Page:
Briefing: green tax burden


Energy has become particularly costly in 2022 for a variety of reasons. A cold European winter in 2021 used up stored gas supplies.[1] Increased demand for energy in Asia means that gas is scarcer in the UK. These dramatically changing conditions have made it difficult for smaller suppliers to maintain a viable business, and the Conservative government’s price cap means that they cannot survive by passing on increasing energy costs to consumers.[2]

Since August 2021, 26 energy suppliers in the UK have gone bust. This threatens to lead to regular government bailouts of the energy industry, which has already effectively occurred with the appointment of a special administration regime for Bulb Energy in November 2021.[3] This bailout will potentially cost taxpayers £1.7 billion.[4]

At the same time, there are a number of green taxes on households and businesses. Some are not intended to be environmental taxes – such as air passenger duty and VAT on energy bills – while others such as the climate change levy are.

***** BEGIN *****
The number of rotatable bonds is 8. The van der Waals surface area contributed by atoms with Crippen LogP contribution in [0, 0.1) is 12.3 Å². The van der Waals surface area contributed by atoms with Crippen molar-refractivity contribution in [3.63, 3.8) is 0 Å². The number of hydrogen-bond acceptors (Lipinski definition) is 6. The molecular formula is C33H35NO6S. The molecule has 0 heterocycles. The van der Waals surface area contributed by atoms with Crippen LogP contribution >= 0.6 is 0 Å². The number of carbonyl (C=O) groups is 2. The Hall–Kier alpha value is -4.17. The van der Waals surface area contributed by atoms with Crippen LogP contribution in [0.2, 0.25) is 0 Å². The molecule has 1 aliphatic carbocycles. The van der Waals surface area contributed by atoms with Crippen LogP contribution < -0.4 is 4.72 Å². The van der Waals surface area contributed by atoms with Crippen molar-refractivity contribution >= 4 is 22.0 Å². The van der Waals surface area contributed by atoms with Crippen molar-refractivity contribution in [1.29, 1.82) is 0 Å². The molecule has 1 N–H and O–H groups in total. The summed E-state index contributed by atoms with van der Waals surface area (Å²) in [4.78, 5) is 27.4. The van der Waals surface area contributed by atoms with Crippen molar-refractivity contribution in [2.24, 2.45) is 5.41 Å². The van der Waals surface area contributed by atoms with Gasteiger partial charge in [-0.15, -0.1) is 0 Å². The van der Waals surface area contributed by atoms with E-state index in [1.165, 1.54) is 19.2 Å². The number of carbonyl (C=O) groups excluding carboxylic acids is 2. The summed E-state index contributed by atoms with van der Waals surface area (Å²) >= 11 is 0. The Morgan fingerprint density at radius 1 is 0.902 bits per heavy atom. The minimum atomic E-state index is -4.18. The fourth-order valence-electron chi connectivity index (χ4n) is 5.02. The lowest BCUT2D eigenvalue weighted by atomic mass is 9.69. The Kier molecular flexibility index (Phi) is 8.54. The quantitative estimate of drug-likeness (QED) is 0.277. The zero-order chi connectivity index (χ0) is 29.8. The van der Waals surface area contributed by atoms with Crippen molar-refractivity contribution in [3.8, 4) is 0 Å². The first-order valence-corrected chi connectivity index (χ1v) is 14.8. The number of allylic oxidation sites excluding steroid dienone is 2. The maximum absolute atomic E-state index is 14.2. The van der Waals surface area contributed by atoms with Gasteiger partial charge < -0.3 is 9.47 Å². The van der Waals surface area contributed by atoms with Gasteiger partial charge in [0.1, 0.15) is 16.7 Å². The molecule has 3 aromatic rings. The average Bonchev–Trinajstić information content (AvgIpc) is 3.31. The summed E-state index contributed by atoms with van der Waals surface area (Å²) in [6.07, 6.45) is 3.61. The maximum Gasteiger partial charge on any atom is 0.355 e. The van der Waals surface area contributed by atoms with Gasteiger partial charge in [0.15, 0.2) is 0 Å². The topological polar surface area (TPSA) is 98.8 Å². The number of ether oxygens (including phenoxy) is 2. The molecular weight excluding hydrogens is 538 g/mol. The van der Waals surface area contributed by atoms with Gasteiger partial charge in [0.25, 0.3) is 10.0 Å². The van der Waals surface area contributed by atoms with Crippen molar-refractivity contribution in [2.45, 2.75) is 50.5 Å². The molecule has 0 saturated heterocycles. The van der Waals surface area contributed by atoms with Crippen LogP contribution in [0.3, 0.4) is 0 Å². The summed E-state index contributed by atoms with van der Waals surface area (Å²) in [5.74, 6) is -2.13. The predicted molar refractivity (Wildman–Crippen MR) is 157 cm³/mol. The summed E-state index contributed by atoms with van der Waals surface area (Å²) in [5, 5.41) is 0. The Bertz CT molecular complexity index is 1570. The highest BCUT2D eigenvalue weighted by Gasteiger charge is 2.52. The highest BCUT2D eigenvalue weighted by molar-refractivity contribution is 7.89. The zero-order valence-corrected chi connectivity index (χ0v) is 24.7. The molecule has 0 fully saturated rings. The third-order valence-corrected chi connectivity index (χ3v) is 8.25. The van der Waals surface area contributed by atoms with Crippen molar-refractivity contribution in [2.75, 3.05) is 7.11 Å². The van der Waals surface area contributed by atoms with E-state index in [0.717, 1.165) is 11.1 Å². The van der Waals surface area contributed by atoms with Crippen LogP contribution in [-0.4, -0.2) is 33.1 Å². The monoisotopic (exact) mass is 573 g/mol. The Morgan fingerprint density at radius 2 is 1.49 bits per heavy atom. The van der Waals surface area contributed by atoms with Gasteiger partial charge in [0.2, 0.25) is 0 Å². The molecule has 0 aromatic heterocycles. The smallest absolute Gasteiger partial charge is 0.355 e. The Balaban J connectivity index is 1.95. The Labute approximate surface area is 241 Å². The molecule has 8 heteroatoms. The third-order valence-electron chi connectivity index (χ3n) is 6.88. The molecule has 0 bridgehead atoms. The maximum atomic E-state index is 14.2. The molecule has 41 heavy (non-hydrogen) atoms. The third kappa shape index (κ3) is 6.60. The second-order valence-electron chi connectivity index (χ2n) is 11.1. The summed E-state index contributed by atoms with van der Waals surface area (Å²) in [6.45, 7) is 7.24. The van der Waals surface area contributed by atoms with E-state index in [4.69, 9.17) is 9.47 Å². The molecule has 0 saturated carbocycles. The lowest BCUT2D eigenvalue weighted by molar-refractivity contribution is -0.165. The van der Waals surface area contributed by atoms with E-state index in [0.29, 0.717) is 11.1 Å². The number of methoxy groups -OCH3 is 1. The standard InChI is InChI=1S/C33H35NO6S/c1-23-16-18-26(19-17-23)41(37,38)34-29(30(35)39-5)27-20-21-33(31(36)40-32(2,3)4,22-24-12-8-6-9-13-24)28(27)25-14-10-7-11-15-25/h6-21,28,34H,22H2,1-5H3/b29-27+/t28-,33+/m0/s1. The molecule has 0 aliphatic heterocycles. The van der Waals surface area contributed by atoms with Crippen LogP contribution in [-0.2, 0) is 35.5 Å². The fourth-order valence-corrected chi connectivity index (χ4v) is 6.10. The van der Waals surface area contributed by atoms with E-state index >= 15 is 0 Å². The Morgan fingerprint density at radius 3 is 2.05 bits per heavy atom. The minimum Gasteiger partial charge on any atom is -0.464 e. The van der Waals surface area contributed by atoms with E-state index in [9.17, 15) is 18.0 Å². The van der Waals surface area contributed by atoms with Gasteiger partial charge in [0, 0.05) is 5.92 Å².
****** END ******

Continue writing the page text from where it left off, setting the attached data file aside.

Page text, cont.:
Households also pay other green levies through their energy bills. While some of these are environmental and social obligations which are fixed in contracts that have already been signed, other environmental taxes are straight-forward taxes, which can be easily reduced or suspended by the government.[5]




[1] Black, J. Energy prices: Why are power bills going up?, BBC News, 19 November 2021,, (accessed 6 January 2022).

[2], Collapse of Bulb demonstrates failure of energy price cap, says IEA, 23 November 2021, (accessed 6 January 2022).

[3] Morison, R. and Gillespie, T., Energy Boss Casts Doubt Over U.K.’s Costly Bailout of Bulb, Bloomberg Green, 9 December 2021,, (accessed 6 January 2022).

[4] Gosden, E. Taxpayer provides £1.7bn loan to support Bulb Energy through crisis, The Times, 25 November 2021.

[5] Clark, R., So what DOES the green tax on your energy bill actually pay for? The answer, as ROSS CLARK reveals, is a fiendishly complicated network of schemes that often backfire, Daily Mail, 4 January 2022.

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